Page 11 - VEWH Seasonal Watering Plan 2020-21
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Many wetlands are now either disconnected from the rivers that used to naturally fill them, or they are permanently connected to rivers or channels. This means that some wetlands don’t get enough water, and others get too much.
In wetlands, environmental water managers aim to provide the wetting and drying cycles that plants and animals depend on for survival, reproduction and long-term resilience. For example, where wetlands and floodplains have been cut off from natural river flows, environmental watering can reconnect these areas, sometimes using irrigation infrastructure (such as pumps, channels
and regulators).
By improving the health of rivers, wetlands and floodplains, environmental watering also supports vibrant and healthy communities. Healthy waterways make cities and towns more liveable, which supports the physical and mental wellbeing of communities. They supply water for towns and diverse industries: agriculture, fishing, real estate, recreation and tourism, among others. Most of Victoria’s towns are located near a river or lake with which the community identifies, and many people travel to their favourite waterway for holidays and to relax, play and connect with nature; and healthy waterways sustain Country for Aboriginal communities.
1.1.4 What is the Victorian environmental watering program, and who is involved?
The Victorian environmental watering program is the ongoing, collaborative management of water for the environment used to improve the health of Victoria’s rivers and wetlands and of the native plants and animals that depend on them.
The program involves a range of groups and organisations. Relationships between local communities, waterway managers, storage managers, land managers, environmental water holders and scientists are the foundation of the program. The program is overseen by the Victorian Minister for Water through the Department of Environment, Land, Water and Planning (DELWP).
Many public authorities collaborate to deliver the program: they are referred to as program partners. Waterway managers (catchment management authorities [CMAs] and Melbourne Water) are the regional planning and delivery arm of the program. In consultation with local communities, waterway managers develop environmental watering proposals for the rivers and wetlands in their region. Waterway managers also order water for the environment from storage managers, and they monitor the outcomes
of releases.
Storage managers — designated water corporations — deliver water for all water users including waterway managers and environmental water holders.
The VEWH decides where water for the environment will
be used, carried over or traded, to get maximum benefit
for the state’s waterways. In northern Victoria, the VEWH also works with the Commonwealth Environmental Water Office, the Murray-Darling Basin Authority (MDBA) and at the New South Wales and South Australian governments to prioritise how and where water is used and to ensure the use of water for the environment is coordinated to optimise the health of the connected waterways of the Murray- Darling Basin.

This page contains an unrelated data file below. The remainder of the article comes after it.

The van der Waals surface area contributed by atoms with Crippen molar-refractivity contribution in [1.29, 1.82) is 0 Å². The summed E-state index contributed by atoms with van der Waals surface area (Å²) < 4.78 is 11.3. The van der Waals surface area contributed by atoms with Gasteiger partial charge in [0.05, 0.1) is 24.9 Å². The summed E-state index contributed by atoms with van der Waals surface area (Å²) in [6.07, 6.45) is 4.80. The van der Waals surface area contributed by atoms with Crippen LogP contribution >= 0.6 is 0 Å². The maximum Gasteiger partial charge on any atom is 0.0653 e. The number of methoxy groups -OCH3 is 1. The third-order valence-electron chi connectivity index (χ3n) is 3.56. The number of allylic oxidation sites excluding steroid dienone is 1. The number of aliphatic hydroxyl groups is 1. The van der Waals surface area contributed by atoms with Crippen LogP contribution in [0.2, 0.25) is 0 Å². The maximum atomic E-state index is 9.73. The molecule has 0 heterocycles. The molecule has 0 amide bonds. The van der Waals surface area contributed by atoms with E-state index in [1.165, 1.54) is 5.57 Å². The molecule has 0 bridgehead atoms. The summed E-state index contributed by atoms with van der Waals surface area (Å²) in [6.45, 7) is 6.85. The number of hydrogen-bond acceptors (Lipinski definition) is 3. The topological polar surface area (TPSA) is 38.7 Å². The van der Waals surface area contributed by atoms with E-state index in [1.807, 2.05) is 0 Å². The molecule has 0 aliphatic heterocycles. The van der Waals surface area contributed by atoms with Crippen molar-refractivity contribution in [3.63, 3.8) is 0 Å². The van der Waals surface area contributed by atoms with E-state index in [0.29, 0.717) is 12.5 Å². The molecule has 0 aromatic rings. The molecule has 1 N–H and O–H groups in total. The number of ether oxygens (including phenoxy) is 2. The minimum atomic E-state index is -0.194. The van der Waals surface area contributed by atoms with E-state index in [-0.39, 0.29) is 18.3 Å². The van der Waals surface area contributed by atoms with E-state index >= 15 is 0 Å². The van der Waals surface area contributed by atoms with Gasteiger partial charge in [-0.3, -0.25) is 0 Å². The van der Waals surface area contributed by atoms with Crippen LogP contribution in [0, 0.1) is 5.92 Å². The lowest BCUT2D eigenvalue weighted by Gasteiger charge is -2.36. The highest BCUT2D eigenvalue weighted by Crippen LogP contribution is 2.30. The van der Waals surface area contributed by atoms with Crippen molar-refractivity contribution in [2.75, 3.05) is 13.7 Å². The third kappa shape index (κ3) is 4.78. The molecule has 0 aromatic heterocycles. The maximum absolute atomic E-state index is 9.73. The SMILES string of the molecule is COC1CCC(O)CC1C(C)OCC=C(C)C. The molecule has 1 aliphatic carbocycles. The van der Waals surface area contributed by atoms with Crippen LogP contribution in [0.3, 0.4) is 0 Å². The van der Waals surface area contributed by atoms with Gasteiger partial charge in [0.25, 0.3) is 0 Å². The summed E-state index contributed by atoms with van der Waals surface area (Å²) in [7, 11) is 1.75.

Public land managers (such as Parks Victoria, DELWP and Traditional Owner land management boards) are closely involved in planning and delivering water for the environment on public land (such as state forests and national parks). Their responsibilities include controlling infrastructure (such as pumps, outlets, gates and channels) and public signage. Some environmental watering also occurs on private land, in partnership with landholders or corporations.
To effectively manage water for the environment, it is essential to understand the environmental values of Victoria’s rivers and wetlands. This understanding draws on the knowledge of local communities and scientists.
Local communities including Traditional Owners help identify environmental values in each region and help monitor the success of environmental watering. Local communities make great use of their local rivers and wetlands, and they bring a wealth of cultural, economic, recreational, social and Traditional Owner perspectives to the program.
Scientists provide indispensable evidence about how water for the environment supports native plants and animals in the short and long terms, and they work with waterway managers to monitor, evaluate and report on environmental watering outcomes.
Citizen scientists are increasingly monitoring environmental watering outcomes. In some regions, Birdlife Australia volunteers help monitor outcomes at wetlands, and Waterwatch volunteers collect water-quality information to inform management decisions about some rivers.
1.1 The Victorian environmental watering program
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